I would say other favorites for the Giants on online mock drafts other than the nine players listed would also include Shaq Lawson and Laquon Treadwell, but Lawson does not possess the length the Giants covet at the position. The Giants have a clear prototype at defensive end and at nearly every position, but WR is difficult to figure out because they have been drawn to large targets like Plaxico Burress and Hakeem Nicks. They have also chosen quick, shorter guys like Steve Smith and Mario Manningham as well. Who is the top WR on the Giants board? it's anyone's guess.

When the Giants are picking top 10 it's harder to come up with "dark-horse candidates," so the first one in the series is going to be a player that will not come out of nowhere, but it's not a player that is widely considered a Giants favorite, which I think is an oversight.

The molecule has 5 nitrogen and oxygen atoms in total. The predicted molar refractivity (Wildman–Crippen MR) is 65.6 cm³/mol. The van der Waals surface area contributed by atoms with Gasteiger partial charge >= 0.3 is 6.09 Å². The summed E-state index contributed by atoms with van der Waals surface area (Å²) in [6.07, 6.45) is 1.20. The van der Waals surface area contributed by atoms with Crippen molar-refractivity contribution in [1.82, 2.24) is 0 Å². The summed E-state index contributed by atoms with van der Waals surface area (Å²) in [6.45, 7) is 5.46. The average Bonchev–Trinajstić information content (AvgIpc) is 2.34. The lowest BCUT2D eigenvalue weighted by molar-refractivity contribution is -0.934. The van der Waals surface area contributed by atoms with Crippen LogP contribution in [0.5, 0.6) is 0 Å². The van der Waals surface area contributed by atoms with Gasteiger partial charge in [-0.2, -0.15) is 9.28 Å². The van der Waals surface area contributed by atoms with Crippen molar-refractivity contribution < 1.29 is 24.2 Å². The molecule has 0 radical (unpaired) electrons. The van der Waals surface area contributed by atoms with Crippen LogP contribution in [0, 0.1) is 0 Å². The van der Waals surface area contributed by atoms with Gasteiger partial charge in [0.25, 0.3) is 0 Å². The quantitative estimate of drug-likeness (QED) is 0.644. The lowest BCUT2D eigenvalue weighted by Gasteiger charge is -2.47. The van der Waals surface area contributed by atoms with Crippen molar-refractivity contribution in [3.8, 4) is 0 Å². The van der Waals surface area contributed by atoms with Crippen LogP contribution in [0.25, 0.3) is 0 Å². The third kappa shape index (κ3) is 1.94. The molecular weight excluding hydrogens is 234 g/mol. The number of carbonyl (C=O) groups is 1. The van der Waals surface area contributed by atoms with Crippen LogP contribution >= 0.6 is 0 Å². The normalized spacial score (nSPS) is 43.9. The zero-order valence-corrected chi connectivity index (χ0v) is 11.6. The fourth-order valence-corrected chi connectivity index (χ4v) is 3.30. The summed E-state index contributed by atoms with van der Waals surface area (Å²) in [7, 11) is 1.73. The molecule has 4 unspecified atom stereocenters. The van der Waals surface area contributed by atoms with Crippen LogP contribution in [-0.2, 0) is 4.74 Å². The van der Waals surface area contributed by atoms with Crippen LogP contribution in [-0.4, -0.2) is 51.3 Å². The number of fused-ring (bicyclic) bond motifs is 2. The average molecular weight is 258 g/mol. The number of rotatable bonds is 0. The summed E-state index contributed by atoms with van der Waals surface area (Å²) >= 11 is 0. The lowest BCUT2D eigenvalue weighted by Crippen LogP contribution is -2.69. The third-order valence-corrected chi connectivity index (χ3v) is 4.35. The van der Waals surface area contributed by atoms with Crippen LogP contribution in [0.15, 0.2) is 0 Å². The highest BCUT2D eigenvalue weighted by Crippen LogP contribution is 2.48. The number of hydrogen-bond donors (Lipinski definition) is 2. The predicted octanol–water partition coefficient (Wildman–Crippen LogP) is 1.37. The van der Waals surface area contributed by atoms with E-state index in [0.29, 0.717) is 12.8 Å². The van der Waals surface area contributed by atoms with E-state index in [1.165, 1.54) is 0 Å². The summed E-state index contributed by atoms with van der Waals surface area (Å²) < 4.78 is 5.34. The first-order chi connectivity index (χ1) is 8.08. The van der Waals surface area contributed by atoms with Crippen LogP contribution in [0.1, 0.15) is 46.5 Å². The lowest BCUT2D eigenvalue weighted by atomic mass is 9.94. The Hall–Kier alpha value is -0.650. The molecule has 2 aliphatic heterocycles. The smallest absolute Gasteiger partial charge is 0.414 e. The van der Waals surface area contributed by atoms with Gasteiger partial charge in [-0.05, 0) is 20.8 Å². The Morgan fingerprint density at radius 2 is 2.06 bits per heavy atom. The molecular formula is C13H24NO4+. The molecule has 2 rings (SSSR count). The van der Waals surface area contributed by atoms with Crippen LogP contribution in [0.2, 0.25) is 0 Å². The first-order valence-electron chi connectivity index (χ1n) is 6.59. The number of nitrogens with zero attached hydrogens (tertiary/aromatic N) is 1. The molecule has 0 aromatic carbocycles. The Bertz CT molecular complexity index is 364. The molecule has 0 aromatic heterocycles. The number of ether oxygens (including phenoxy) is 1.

As of today if I'm putting money on the Giants pick at 10 on  Hargreaves, followed by Georgia linebacker Leonard Floyd. Now, the Giants haven't picked a linebacker in the first round since 1984 with Carl Banks, but that does not mean it's not a possibility. That same argument could have been made about safety before Kenny Phillips, about OL before Justin Pugh, and about David Wilson. The Giants will be drawn to the player in the first round, not the position. Now, ideally, if there were a prospect who fit what they look for at wide receiver, defensive end, or cornerback that is the direction the Giants would lean to, but those guys don't really exist in this draft outside of Jalen Ramsey. The top players lack the athleticism that is generally associated with a top 10 pick, which is why Floyd will be very appealing.